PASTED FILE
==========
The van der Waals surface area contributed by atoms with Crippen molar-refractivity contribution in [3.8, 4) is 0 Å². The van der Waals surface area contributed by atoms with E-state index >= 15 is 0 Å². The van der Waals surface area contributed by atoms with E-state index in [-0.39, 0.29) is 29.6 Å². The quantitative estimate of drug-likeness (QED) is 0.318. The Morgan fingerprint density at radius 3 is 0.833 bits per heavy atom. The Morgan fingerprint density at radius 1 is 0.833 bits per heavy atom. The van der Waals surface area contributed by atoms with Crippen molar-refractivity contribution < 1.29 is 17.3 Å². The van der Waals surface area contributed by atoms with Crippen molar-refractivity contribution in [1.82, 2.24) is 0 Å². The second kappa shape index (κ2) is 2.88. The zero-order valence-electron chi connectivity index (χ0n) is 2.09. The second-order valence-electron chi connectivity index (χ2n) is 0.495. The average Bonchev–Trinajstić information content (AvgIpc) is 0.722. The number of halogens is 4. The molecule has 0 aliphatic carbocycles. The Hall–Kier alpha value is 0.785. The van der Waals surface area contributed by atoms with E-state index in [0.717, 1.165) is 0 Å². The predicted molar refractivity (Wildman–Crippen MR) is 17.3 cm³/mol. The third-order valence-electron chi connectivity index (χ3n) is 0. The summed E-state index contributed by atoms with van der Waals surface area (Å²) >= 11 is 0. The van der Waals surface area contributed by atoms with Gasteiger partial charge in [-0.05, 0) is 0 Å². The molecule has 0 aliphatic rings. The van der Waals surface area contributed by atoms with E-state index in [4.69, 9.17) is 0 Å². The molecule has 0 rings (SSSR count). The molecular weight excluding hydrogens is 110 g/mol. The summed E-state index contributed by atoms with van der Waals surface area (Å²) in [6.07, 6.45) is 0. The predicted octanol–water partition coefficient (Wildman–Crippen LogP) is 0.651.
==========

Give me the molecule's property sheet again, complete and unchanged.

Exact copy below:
The van der Waals surface area contributed by atoms with Crippen molar-refractivity contribution in [3.8, 4) is 0 Å². The van der Waals surface area contributed by atoms with E-state index >= 15 is 0 Å². The van der Waals surface area contributed by atoms with E-state index in [-0.39, 0.29) is 29.6 Å². The quantitative estimate of drug-likeness (QED) is 0.318. The Morgan fingerprint density at radius 3 is 0.833 bits per heavy atom. The Morgan fingerprint density at radius 1 is 0.833 bits per heavy atom. The van der Waals surface area contributed by atoms with Crippen molar-refractivity contribution < 1.29 is 17.3 Å². The van der Waals surface area contributed by atoms with Crippen molar-refractivity contribution in [1.82, 2.24) is 0 Å². The second kappa shape index (κ2) is 2.88. The zero-order valence-electron chi connectivity index (χ0n) is 2.09. The second-order valence-electron chi connectivity index (χ2n) is 0.495. The average Bonchev–Trinajstić information content (AvgIpc) is 0.722. The number of halogens is 4. The molecule has 0 aliphatic carbocycles. The Hall–Kier alpha value is 0.785. The van der Waals surface area contributed by atoms with E-state index in [0.717, 1.165) is 0 Å². The predicted molar refractivity (Wildman–Crippen MR) is 17.3 cm³/mol. The third-order valence-electron chi connectivity index (χ3n) is 0. The summed E-state index contributed by atoms with van der Waals surface area (Å²) >= 11 is 0. The van der Waals surface area contributed by atoms with Gasteiger partial charge in [-0.05, 0) is 0 Å². The molecule has 0 aliphatic rings. The van der Waals surface area contributed by atoms with E-state index in [4.69, 9.17) is 0 Å². The molecule has 0 rings (SSSR count). The molecular weight excluding hydrogens is 110 g/mol. The summed E-state index contributed by atoms with van der Waals surface area (Å²) in [6.07, 6.45) is 0. The predicted octanol–water partition coefficient (Wildman–Crippen LogP) is 0.651.